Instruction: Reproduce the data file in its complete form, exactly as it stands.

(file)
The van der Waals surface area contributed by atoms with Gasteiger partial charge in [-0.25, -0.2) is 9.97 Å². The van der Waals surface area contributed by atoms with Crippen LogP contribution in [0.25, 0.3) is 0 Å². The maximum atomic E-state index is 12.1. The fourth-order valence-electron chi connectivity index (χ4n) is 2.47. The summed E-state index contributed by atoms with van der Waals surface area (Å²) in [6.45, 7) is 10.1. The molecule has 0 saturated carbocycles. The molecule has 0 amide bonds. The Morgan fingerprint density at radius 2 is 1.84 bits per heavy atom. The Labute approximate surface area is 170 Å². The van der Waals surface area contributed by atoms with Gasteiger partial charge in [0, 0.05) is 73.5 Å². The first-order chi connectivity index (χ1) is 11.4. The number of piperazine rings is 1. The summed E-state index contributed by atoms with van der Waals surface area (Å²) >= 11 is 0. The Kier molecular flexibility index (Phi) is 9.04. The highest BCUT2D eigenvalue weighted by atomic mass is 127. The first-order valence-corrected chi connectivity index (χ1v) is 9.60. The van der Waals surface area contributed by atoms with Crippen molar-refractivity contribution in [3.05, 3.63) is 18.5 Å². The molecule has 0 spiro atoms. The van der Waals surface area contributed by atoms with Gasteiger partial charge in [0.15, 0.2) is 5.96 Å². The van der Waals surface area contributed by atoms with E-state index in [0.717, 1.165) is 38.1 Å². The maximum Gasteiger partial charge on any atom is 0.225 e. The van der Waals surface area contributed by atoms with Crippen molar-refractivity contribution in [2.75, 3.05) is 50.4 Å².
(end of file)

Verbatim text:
The van der Waals surface area contributed by atoms with Gasteiger partial charge in [-0.25, -0.2) is 9.97 Å². The van der Waals surface area contributed by atoms with Crippen LogP contribution in [0.25, 0.3) is 0 Å². The maximum atomic E-state index is 12.1. The fourth-order valence-electron chi connectivity index (χ4n) is 2.47. The summed E-state index contributed by atoms with van der Waals surface area (Å²) in [6.45, 7) is 10.1. The molecule has 0 saturated carbocycles. The molecule has 0 amide bonds. The Morgan fingerprint density at radius 2 is 1.84 bits per heavy atom. The Labute approximate surface area is 170 Å². The van der Waals surface area contributed by atoms with Gasteiger partial charge in [0, 0.05) is 73.5 Å². The first-order chi connectivity index (χ1) is 11.4. The number of piperazine rings is 1. The summed E-state index contributed by atoms with van der Waals surface area (Å²) >= 11 is 0. The Kier molecular flexibility index (Phi) is 9.04. The highest BCUT2D eigenvalue weighted by atomic mass is 127. The first-order valence-corrected chi connectivity index (χ1v) is 9.60. The van der Waals surface area contributed by atoms with Crippen molar-refractivity contribution in [3.05, 3.63) is 18.5 Å². The molecule has 0 spiro atoms. The van der Waals surface area contributed by atoms with Gasteiger partial charge in [0.15, 0.2) is 5.96 Å². The van der Waals surface area contributed by atoms with E-state index in [0.717, 1.165) is 38.1 Å². The maximum Gasteiger partial charge on any atom is 0.225 e. The van der Waals surface area contributed by atoms with Crippen molar-refractivity contribution in [2.75, 3.05) is 50.4 Å².